Cabinet approves formal drafting of the General Scheme of a Road Traffic (Miscellaneous Provisions) Bill 2018 to provide for Graduated Penalties for Speeding Offences

Tuesday 18 December 2018

The Minister for Transport, Tourism and Sport, Mr Shane Ross TD, has welcomed the decision of the Government earlier today to approve his proposal for formal drafting of the General Scheme of a Road Traffic (Miscellaneous Provisions) Bill 2018 and simultaneously for the consideration of certain proposals by a cabinet sub-committee. Bringing us in line with a majority of other EU countries the Bill will introduce graduated speeding penalties into Ireland for the first time and has already generated much debate and interest.

Current legislation treats speeding as a single offence, no matter how much over the speed limit a person is driving. The new Bill will mean that penalties for speeding will be divided according to bands, with increased penalties the higher the band. This parallels the way in which drink driving is treated, with increased penalties determined by bands over the limit and more serious offenders receiving more serious penalties. Simultaneously, Minister Ross has written to Local Authorities urging them to complete the review of speed limits in their respective areas.

Speaking after the meeting of Government today, Minister Ross said:

‘Speed is a killer. It is recognised as the single greatest risk factor on our roads. It is highly dangerous and irresponsible. Speed limits are there for a reason, which is the safety of all road users. We would all like to think that drivers who are speeding would realise the danger they pose to themselves and others, and act more responsibly. Unfortunately, too many do not. I think it is time we focused particularly on the penalties for speeding, and made sure that those penalties increase according to how much people exceed the speed limit. The more people exceed the speed limit, the greater the danger.

This proposal has caused debate both with the wider community and amongst my government colleagues. I welcome their support on our mission to make our roads safer. I also am aware that the concerns of the driving community must be listened to. For that reason, I happily suggested that the penalties in each band will be considered at a cabinet sub-committee in the coming weeks to ensure they are proportionate and will have the intended result- cause people to reduce their speed and make our roads safer for all.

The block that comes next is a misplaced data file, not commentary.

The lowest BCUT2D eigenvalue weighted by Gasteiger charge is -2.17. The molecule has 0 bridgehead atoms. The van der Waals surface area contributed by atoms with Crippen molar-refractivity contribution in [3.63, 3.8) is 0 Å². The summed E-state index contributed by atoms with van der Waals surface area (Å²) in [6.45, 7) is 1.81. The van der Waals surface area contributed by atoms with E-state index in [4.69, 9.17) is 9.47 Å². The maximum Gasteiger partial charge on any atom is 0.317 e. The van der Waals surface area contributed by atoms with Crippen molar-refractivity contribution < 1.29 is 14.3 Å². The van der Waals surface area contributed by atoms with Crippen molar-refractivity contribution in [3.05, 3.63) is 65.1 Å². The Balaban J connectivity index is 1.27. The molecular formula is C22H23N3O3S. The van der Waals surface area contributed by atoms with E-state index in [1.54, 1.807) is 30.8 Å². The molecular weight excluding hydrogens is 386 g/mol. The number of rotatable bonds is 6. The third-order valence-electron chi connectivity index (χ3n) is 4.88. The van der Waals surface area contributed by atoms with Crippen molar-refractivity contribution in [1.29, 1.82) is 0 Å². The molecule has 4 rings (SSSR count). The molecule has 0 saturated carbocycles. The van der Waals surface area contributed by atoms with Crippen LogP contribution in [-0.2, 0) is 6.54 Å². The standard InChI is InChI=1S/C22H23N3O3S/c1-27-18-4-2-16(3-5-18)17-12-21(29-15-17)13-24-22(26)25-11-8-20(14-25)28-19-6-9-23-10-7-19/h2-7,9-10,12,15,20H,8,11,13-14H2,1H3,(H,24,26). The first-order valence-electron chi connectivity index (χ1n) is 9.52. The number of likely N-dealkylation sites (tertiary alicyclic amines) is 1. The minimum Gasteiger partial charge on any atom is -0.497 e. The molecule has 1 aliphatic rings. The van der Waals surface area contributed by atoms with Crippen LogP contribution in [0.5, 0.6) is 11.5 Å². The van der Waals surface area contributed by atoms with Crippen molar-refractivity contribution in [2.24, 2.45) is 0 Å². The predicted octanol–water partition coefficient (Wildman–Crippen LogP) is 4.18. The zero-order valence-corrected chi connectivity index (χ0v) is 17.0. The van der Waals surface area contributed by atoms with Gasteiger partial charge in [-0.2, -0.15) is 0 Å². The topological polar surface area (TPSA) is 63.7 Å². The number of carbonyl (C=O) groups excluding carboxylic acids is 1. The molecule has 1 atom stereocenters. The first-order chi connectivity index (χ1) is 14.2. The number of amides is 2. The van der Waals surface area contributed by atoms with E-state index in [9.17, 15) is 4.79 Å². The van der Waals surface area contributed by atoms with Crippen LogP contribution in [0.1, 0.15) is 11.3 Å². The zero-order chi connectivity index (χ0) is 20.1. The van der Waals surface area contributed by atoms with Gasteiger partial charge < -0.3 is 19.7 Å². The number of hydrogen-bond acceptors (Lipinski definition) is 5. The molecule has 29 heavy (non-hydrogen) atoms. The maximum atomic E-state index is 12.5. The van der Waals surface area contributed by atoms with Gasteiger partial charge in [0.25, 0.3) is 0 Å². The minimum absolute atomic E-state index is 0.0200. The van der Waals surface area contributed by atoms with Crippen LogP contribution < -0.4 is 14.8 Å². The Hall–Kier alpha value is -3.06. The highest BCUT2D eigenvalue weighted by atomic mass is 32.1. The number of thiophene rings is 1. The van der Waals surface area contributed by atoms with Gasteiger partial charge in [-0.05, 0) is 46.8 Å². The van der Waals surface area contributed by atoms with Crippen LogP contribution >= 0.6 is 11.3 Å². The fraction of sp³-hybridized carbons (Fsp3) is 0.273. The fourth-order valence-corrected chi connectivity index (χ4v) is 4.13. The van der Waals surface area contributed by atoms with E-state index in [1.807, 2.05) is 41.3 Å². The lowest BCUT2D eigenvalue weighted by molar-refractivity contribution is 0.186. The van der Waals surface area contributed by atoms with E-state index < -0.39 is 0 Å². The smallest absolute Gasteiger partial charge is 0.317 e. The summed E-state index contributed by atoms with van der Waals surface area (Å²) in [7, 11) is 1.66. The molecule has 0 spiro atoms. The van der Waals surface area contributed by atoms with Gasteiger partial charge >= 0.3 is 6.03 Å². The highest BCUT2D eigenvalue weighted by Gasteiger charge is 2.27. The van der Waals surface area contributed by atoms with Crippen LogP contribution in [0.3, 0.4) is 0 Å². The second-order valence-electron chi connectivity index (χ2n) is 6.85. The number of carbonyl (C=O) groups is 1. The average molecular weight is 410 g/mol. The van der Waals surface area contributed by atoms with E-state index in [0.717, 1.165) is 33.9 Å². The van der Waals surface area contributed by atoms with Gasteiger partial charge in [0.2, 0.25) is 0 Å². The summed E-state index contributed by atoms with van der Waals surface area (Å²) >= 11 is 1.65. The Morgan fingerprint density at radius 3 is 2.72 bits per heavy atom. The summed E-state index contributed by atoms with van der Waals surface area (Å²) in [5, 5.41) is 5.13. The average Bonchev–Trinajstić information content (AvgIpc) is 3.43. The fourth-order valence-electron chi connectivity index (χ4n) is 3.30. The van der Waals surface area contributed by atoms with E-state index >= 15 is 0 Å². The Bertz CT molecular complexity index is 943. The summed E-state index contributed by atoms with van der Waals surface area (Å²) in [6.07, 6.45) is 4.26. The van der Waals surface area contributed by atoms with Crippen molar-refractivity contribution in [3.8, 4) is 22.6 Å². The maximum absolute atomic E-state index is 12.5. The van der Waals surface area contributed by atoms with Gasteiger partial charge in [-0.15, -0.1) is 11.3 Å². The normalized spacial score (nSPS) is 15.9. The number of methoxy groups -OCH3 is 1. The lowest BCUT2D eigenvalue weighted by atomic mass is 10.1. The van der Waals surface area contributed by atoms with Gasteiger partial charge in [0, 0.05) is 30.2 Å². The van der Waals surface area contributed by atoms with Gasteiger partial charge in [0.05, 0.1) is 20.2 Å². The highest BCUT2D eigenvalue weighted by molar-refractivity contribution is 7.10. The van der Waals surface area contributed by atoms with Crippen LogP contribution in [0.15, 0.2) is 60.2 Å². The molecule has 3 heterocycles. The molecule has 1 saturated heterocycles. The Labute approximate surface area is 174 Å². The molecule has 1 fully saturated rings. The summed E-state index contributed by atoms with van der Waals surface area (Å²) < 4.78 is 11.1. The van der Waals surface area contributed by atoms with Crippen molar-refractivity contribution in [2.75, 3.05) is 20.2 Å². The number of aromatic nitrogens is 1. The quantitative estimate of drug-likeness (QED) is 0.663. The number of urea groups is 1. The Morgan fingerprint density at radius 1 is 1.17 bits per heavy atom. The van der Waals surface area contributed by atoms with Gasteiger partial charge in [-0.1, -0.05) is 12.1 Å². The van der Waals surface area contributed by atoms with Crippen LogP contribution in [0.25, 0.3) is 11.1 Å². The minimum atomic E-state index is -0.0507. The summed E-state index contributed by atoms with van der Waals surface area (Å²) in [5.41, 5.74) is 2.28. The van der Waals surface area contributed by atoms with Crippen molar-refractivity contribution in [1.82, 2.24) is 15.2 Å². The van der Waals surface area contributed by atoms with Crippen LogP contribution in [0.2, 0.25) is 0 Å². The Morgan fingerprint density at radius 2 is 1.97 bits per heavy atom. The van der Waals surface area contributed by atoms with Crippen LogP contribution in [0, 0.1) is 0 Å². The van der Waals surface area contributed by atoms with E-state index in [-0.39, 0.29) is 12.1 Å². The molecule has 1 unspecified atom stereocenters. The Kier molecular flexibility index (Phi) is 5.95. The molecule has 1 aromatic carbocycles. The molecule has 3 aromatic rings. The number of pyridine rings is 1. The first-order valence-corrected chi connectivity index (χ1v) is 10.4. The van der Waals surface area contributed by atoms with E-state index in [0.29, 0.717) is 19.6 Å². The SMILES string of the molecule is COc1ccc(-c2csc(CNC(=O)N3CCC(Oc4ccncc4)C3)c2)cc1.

I am also eager to ensure that the new ‘Clancy provisions’ which are due to be commenced this week, will be fully enforceable. For that reason, the cabinet sub-committee will consider ways to ensure that An Garda Síochána can easily confirm the licensing status of all drivers, either by removing their discretion for the driver to produce the license later, or by any other appropriate means.

As we approach the holiday season, with the many dangers it presents on our roads, I would urge all road users to observe the speed limits wherever they are, and to put safety first.”

The Bill will also enable the use of variable speed limits on the M50 for safety and traffic management reasons. This will involve signs indicating variable speeds during time of severe congestion in order to achieve better traffic flow.

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Note to Editors
Precise penalties appropriate to each speeding band have yet been determined and will be discussed in the Cabinet sub-committee, the drafting process and at the Transport Joint Oireachtas Committee.

There has never been a proposal to impose penalty points on people who fail to produce a driving licence, and the fixed charge for this offence has yet to be determined.

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